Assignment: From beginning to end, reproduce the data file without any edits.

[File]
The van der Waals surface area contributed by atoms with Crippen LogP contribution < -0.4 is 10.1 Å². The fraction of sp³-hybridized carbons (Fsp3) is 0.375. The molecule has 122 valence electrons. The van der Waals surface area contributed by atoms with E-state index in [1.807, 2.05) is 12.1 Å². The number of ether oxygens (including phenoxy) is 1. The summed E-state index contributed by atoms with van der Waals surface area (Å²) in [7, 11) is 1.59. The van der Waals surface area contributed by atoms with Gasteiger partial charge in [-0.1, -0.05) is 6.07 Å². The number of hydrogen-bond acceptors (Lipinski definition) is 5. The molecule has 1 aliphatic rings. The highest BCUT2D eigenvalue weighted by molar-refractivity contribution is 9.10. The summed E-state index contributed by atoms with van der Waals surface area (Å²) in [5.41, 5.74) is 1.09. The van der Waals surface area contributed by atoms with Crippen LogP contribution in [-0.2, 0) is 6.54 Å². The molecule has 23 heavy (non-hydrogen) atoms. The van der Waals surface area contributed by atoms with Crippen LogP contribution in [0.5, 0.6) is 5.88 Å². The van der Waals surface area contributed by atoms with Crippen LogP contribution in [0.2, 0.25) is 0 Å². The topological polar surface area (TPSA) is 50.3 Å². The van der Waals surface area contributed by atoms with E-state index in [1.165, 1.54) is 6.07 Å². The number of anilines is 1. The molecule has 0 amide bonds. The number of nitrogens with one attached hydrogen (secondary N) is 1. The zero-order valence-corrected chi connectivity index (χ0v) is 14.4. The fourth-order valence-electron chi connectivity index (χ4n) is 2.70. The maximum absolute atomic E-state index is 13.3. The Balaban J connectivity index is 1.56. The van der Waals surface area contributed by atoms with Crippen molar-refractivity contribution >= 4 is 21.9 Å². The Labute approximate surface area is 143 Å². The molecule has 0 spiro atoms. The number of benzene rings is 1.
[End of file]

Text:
The van der Waals surface area contributed by atoms with Crippen LogP contribution < -0.4 is 10.1 Å². The fraction of sp³-hybridized carbons (Fsp3) is 0.375. The molecule has 122 valence electrons. The van der Waals surface area contributed by atoms with E-state index in [1.807, 2.05) is 12.1 Å². The number of ether oxygens (including phenoxy) is 1. The summed E-state index contributed by atoms with van der Waals surface area (Å²) in [7, 11) is 1.59. The van der Waals surface area contributed by atoms with Gasteiger partial charge in [-0.1, -0.05) is 6.07 Å². The number of hydrogen-bond acceptors (Lipinski definition) is 5. The molecule has 1 aliphatic rings. The highest BCUT2D eigenvalue weighted by molar-refractivity contribution is 9.10. The summed E-state index contributed by atoms with van der Waals surface area (Å²) in [5.41, 5.74) is 1.09. The van der Waals surface area contributed by atoms with Crippen LogP contribution in [-0.2, 0) is 6.54 Å². The molecule has 23 heavy (non-hydrogen) atoms. The van der Waals surface area contributed by atoms with Crippen LogP contribution in [0.5, 0.6) is 5.88 Å². The van der Waals surface area contributed by atoms with Crippen LogP contribution in [0.2, 0.25) is 0 Å². The topological polar surface area (TPSA) is 50.3 Å². The van der Waals surface area contributed by atoms with E-state index in [1.165, 1.54) is 6.07 Å². The number of anilines is 1. The molecule has 0 amide bonds. The number of nitrogens with one attached hydrogen (secondary N) is 1. The zero-order valence-corrected chi connectivity index (χ0v) is 14.4. The fourth-order valence-electron chi connectivity index (χ4n) is 2.70. The maximum absolute atomic E-state index is 13.3. The Balaban J connectivity index is 1.56. The van der Waals surface area contributed by atoms with Crippen molar-refractivity contribution >= 4 is 21.9 Å². The Labute approximate surface area is 143 Å². The molecule has 0 spiro atoms. The number of benzene rings is 1.